A few months ago, our home became one of the 46 million TV-watching households in the United States that use some sort of digital–video-recording device. Many have a standalone DVR like TiVo added to their cable television package. A few others record television shows directly onto their computer hard drive. Because Ralph and I live outside of any cable provider's territory and since the technology to marry television to computer is still in the courtship stage, we joined group three: consumers who use a set-top box with a built-in DVR purchased through their satellite provider.

Our new unit looks very much like the satellite receiver it replaced. My capable, thrift-conscious husband installed the unit himself with help from the satellite company's telephone support staff. When he finished, we sat down in the living room and picked up the remote.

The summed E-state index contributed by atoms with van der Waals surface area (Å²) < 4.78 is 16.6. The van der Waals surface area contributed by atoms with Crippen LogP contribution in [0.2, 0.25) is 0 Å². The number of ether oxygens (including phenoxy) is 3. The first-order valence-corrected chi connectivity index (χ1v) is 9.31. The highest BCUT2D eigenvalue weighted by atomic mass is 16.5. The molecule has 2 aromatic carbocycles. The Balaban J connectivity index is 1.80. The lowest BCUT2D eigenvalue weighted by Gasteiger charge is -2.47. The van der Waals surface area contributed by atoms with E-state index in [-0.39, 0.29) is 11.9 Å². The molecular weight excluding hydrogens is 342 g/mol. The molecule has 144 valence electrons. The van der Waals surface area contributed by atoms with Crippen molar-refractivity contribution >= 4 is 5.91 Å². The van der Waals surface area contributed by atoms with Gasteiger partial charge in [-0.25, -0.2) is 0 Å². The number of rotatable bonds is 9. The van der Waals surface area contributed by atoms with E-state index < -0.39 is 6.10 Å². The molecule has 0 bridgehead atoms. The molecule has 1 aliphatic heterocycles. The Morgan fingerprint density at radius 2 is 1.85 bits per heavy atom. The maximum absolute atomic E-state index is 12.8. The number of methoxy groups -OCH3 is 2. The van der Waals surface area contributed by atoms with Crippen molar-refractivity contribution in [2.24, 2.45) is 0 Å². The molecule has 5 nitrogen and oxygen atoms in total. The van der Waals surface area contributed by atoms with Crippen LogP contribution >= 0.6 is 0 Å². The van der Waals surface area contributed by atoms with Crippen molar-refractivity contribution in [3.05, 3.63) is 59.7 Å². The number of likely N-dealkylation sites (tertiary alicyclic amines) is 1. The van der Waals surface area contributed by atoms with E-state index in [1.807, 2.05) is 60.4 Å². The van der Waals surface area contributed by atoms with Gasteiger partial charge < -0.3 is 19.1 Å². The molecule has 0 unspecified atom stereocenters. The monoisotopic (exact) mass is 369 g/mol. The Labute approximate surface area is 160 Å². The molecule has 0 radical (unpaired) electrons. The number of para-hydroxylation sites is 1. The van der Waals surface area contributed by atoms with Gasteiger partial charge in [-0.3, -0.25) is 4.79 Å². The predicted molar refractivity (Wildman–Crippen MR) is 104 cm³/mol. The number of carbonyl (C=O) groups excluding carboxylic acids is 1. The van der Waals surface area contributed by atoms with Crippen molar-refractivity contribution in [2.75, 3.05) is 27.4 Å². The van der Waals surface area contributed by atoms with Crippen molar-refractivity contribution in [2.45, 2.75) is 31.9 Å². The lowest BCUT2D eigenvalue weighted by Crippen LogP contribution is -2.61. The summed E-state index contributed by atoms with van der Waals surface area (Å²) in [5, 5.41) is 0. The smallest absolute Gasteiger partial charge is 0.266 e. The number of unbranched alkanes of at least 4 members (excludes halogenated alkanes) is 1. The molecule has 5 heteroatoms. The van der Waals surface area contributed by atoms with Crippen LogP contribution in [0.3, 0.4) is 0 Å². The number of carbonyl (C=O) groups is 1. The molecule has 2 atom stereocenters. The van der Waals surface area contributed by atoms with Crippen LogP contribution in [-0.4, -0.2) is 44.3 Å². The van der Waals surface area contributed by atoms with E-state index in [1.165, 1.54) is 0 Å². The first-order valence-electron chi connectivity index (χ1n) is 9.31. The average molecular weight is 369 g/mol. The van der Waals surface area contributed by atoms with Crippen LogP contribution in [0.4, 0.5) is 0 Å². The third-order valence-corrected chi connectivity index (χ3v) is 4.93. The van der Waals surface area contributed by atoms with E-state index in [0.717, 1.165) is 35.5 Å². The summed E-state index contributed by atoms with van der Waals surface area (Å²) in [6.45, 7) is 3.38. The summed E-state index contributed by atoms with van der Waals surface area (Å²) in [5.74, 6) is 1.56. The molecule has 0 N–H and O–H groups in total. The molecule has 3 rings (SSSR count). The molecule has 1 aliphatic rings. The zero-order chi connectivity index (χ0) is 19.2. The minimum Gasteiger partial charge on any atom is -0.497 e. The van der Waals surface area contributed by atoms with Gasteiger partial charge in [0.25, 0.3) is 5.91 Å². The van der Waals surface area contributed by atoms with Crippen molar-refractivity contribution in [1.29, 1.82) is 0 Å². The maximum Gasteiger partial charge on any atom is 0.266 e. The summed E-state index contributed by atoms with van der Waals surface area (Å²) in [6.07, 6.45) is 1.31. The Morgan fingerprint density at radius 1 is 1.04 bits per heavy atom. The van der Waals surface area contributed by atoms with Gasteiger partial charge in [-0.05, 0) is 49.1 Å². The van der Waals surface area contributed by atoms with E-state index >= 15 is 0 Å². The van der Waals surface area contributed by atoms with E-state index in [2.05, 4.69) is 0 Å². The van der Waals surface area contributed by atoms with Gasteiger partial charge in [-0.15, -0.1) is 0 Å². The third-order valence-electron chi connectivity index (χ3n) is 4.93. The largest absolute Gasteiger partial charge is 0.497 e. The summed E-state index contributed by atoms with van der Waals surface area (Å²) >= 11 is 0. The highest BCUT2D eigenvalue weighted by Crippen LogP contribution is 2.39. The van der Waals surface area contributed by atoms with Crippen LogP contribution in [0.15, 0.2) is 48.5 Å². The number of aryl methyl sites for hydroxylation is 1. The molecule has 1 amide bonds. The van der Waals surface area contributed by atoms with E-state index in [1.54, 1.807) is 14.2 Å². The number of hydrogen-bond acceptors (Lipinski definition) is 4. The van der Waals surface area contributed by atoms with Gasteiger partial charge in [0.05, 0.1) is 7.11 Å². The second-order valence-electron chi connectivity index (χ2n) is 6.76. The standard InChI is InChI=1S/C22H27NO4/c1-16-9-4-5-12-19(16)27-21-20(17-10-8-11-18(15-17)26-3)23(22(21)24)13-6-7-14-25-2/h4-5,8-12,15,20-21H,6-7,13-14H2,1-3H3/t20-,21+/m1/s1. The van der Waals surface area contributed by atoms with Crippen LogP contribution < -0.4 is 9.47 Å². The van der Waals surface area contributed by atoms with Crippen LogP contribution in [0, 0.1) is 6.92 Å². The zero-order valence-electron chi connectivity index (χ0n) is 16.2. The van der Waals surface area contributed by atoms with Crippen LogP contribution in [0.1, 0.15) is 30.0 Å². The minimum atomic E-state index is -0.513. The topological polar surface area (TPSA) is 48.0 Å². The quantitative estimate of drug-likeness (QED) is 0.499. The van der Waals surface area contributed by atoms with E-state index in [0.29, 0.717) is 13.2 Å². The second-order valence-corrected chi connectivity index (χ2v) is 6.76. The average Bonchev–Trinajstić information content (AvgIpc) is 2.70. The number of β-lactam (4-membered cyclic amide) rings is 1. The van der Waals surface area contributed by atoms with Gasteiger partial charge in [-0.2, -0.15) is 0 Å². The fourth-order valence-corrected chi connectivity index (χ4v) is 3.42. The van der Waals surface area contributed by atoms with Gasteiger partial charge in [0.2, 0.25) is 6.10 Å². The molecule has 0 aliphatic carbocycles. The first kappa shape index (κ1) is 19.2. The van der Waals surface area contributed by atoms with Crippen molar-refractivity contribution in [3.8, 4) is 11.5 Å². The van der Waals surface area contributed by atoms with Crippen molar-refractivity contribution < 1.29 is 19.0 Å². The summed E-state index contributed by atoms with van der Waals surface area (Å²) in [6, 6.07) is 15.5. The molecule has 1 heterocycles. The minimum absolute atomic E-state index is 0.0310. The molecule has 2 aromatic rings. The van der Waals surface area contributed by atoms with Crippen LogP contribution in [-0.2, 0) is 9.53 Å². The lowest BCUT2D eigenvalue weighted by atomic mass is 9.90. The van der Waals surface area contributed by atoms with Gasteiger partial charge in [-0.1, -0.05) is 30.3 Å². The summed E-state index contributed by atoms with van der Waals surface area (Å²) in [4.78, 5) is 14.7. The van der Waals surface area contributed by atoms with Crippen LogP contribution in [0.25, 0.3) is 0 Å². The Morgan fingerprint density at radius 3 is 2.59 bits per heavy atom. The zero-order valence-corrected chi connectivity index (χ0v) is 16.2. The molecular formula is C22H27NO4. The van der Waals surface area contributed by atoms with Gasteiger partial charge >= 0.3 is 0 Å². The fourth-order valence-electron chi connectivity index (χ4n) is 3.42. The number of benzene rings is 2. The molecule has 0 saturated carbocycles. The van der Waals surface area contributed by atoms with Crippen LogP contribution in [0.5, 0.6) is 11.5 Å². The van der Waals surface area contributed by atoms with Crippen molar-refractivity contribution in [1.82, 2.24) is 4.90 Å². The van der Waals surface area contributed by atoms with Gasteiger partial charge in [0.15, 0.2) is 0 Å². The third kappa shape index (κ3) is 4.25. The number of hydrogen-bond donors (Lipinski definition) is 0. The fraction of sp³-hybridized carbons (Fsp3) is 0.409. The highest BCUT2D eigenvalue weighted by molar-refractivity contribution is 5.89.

I am not the most tech-savvy person. I can't count how many times I've struggled to find the desired button on various devices. I expected the usual confusing configuration when we picked up the new DVR remote but was pleased to find it surprisingly straightforward. Even I, a reluctant learner when it comes to any new gadget, figured out how to use the remote in a matter of minutes. Button arrangement is sensible and intuitively designed. Moreover, the unit's capabilities are impressive. We can select in advance which programs we want to watch and the DVR will record them even when the television is turned off. We can choose to record individual programs or weekly shows and can even program the unit to record only new episodes instead of repeats of any previous recordings.